I would not worry at all about it. It seems that your starting gravity was a little low but like you said it could be from stratification. The most important thing is that you hit your FG because this is the only thing you can really worry about now. Your relatively low starting gravity is actually the ideal gravity for making a starter wort which may have allowed the yeast to reproduce very quickly leading to a quick fermentation. Also, your pitching temp of 82F would do this as well by ramping up the yeast metabolism. The beer always smells stale when it's fermenting because there is no carbonation and it's warm. Do not worry about the "stale smell" at all.

As far as racking goes, simply rack it to the secondary and most of the trub will be left behind because racking canes or autosiphons are designed to sit slightly above the trub and leave it within the discarded fermentor. Since you are doing an extract batch you should have great clarity compared to all-grain. It sounds like your did a great job on it.... now the tough part is waiting even longer.
 

daveooph131

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Everything sounds fine....It is good you are already to final FG, that is ok. The smell, well I have had some nasty smelling beers during fermentation and they turn out great. In fact most yeast produce some foul smells. So do not worry about that at all.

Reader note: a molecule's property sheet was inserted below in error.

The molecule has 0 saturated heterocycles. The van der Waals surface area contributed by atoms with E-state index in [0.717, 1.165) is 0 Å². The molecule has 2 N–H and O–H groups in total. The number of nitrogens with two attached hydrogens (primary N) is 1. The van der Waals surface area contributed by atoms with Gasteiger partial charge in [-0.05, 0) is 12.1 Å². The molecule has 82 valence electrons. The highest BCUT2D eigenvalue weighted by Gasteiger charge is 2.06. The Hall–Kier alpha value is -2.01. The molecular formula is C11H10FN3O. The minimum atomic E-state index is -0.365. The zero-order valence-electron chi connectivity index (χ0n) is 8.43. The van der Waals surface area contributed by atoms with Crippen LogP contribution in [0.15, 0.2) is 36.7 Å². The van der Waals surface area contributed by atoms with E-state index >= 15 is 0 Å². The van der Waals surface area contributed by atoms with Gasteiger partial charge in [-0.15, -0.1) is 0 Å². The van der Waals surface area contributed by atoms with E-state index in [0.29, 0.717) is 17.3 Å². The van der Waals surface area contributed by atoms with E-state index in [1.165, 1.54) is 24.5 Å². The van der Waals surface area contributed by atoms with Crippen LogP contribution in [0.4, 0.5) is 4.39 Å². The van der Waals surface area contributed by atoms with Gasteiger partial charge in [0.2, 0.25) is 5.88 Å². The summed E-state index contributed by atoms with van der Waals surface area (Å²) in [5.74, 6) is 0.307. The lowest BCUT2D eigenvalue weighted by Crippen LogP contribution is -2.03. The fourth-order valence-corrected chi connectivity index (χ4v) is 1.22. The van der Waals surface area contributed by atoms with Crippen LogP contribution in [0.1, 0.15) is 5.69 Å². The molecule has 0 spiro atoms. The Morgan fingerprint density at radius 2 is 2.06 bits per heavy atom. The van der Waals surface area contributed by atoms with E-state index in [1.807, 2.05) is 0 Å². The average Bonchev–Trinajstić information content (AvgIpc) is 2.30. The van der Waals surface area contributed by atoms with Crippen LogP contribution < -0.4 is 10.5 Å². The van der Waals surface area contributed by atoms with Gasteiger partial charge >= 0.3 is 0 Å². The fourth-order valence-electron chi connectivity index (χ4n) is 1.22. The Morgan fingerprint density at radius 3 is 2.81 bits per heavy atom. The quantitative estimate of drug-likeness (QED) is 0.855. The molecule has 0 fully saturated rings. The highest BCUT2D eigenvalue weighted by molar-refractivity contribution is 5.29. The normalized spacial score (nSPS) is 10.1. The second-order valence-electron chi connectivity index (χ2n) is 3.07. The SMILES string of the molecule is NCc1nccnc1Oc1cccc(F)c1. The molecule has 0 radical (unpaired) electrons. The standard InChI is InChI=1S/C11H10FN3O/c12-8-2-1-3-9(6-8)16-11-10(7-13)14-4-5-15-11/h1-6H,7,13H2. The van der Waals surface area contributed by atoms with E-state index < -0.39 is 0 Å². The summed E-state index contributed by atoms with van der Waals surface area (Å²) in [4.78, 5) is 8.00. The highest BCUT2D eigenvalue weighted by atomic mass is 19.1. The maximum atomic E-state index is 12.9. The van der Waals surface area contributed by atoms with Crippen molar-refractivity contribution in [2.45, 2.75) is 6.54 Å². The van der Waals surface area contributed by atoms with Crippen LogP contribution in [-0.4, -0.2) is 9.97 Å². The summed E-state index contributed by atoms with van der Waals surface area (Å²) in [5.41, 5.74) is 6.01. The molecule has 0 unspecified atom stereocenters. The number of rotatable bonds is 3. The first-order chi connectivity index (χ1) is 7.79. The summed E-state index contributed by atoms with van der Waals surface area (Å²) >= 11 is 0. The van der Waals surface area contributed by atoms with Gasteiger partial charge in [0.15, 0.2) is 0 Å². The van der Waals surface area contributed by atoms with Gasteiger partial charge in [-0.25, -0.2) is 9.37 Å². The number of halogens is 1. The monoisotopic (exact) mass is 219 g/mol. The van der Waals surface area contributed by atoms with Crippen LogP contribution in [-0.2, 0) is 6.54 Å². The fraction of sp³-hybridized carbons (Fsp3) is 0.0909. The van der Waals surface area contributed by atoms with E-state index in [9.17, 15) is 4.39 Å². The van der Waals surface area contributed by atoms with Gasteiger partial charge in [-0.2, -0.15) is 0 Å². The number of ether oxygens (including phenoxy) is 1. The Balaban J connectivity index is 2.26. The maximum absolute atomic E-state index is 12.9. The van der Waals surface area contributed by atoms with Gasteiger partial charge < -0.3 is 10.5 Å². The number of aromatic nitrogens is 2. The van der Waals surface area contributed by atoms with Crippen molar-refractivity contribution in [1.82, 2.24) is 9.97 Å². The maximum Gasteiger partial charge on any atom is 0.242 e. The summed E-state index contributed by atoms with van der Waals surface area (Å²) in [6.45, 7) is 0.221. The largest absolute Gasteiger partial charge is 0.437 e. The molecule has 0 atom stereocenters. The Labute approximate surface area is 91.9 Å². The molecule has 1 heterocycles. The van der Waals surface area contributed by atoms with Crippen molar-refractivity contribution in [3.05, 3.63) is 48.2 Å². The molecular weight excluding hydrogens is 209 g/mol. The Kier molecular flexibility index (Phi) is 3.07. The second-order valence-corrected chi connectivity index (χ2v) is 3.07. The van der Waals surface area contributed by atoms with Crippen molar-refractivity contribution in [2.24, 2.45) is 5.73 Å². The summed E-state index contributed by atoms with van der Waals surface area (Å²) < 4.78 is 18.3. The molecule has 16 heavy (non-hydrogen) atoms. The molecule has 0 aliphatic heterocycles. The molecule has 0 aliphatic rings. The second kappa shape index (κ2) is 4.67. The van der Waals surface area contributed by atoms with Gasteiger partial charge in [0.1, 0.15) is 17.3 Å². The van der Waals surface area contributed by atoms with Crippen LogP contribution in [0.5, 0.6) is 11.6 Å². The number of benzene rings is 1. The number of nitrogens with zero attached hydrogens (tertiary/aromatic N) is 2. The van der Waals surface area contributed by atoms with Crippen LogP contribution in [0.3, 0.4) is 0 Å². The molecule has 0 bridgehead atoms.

Take it for what it is worth - but I would probably leave in the primary for 2 weeks, then take another hydrometer reading. If you get the same reading that far apart you know it has finished ferementing. I try to minimize the number of hydro readings I take. Also, by leaving in primary about 2 weeks, most of the yeast will fall out of suspension and to the bottom, making for a cleaner (less sediment) filled transfer to secondary. Once in secondary wait another 3 weeks, take another hydro reading at this point, and then bottle or keg. This is just how I generally rack my beers and they turn out good. Then again some people transfer from primary to secondary right after fermentation as slowed down (3-4 days). Your call.
 
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DRoyLenz

DRoyLenz

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Great, I feel a bit more at ease.